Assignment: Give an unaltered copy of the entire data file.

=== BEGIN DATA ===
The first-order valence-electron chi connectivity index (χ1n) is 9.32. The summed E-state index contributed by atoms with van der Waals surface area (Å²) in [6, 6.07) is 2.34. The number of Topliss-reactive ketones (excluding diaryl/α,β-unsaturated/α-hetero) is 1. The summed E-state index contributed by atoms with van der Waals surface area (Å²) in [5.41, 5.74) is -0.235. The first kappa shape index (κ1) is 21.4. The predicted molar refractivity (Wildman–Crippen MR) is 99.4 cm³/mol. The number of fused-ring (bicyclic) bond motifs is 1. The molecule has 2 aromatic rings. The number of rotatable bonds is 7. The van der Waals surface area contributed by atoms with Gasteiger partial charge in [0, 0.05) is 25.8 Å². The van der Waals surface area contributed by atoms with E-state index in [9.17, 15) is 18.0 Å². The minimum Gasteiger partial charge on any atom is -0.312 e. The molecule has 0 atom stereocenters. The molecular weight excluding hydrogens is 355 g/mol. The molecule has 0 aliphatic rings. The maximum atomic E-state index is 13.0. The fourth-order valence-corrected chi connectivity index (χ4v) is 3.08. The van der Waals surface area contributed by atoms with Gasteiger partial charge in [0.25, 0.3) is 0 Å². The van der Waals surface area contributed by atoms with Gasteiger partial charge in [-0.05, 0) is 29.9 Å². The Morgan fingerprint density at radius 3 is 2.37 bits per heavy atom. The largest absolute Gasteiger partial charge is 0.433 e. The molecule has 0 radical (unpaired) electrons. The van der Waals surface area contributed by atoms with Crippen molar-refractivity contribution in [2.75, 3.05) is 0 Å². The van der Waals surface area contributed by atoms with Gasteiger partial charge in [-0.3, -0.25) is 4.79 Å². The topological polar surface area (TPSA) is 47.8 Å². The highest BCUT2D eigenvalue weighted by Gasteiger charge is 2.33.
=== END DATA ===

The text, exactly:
The first-order valence-electron chi connectivity index (χ1n) is 9.32. The summed E-state index contributed by atoms with van der Waals surface area (Å²) in [6, 6.07) is 2.34. The number of Topliss-reactive ketones (excluding diaryl/α,β-unsaturated/α-hetero) is 1. The summed E-state index contributed by atoms with van der Waals surface area (Å²) in [5.41, 5.74) is -0.235. The first kappa shape index (κ1) is 21.4. The predicted molar refractivity (Wildman–Crippen MR) is 99.4 cm³/mol. The number of fused-ring (bicyclic) bond motifs is 1. The molecule has 2 aromatic rings. The number of rotatable bonds is 7. The van der Waals surface area contributed by atoms with Gasteiger partial charge in [0, 0.05) is 25.8 Å². The van der Waals surface area contributed by atoms with E-state index in [9.17, 15) is 18.0 Å². The minimum Gasteiger partial charge on any atom is -0.312 e. The molecule has 0 atom stereocenters. The molecular weight excluding hydrogens is 355 g/mol. The molecule has 0 aliphatic rings. The maximum atomic E-state index is 13.0. The fourth-order valence-corrected chi connectivity index (χ4v) is 3.08. The van der Waals surface area contributed by atoms with Gasteiger partial charge in [0.25, 0.3) is 0 Å². The van der Waals surface area contributed by atoms with Gasteiger partial charge in [-0.05, 0) is 29.9 Å². The Morgan fingerprint density at radius 3 is 2.37 bits per heavy atom. The largest absolute Gasteiger partial charge is 0.433 e. The molecule has 0 radical (unpaired) electrons. The van der Waals surface area contributed by atoms with Crippen molar-refractivity contribution in [2.75, 3.05) is 0 Å². The van der Waals surface area contributed by atoms with Gasteiger partial charge in [-0.3, -0.25) is 4.79 Å². The topological polar surface area (TPSA) is 47.8 Å². The highest BCUT2D eigenvalue weighted by Gasteiger charge is 2.33.